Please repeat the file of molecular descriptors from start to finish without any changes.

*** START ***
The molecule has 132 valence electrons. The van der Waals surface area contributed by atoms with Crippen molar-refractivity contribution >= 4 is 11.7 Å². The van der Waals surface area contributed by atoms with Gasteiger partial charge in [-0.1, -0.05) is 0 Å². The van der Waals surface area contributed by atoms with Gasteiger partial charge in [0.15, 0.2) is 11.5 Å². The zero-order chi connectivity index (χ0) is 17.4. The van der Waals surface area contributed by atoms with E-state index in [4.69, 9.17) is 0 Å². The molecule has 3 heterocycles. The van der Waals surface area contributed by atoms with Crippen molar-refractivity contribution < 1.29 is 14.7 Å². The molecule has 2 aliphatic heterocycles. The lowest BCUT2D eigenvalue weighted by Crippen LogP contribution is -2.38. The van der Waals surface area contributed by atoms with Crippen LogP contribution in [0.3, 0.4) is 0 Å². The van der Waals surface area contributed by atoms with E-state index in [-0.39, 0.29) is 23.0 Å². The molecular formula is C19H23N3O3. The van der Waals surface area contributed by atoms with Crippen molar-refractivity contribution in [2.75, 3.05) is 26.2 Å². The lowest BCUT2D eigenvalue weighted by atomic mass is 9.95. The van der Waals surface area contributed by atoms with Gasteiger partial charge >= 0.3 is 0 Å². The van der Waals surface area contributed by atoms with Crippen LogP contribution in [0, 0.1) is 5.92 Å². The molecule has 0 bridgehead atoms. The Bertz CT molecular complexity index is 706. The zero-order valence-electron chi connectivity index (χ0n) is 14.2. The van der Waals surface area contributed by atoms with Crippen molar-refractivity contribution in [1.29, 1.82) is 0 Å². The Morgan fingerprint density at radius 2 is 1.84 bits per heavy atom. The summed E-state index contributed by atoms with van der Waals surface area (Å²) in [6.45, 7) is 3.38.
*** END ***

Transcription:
The molecule has 132 valence electrons. The van der Waals surface area contributed by atoms with Crippen molar-refractivity contribution >= 4 is 11.7 Å². The van der Waals surface area contributed by atoms with Gasteiger partial charge in [-0.1, -0.05) is 0 Å². The van der Waals surface area contributed by atoms with Gasteiger partial charge in [0.15, 0.2) is 11.5 Å². The zero-order chi connectivity index (χ0) is 17.4. The van der Waals surface area contributed by atoms with E-state index in [4.69, 9.17) is 0 Å². The molecule has 3 heterocycles. The van der Waals surface area contributed by atoms with Crippen molar-refractivity contribution < 1.29 is 14.7 Å². The molecule has 2 aliphatic heterocycles. The lowest BCUT2D eigenvalue weighted by Crippen LogP contribution is -2.38. The van der Waals surface area contributed by atoms with Crippen LogP contribution in [0.3, 0.4) is 0 Å². The van der Waals surface area contributed by atoms with E-state index in [-0.39, 0.29) is 23.0 Å². The molecular formula is C19H23N3O3. The van der Waals surface area contributed by atoms with Crippen molar-refractivity contribution in [2.75, 3.05) is 26.2 Å². The lowest BCUT2D eigenvalue weighted by atomic mass is 9.95. The van der Waals surface area contributed by atoms with Gasteiger partial charge >= 0.3 is 0 Å². The van der Waals surface area contributed by atoms with Crippen LogP contribution in [0, 0.1) is 5.92 Å². The molecule has 0 bridgehead atoms. The Bertz CT molecular complexity index is 706. The zero-order valence-electron chi connectivity index (χ0n) is 14.2. The van der Waals surface area contributed by atoms with Crippen molar-refractivity contribution in [1.29, 1.82) is 0 Å². The Morgan fingerprint density at radius 2 is 1.84 bits per heavy atom. The summed E-state index contributed by atoms with van der Waals surface area (Å²) in [6.45, 7) is 3.38.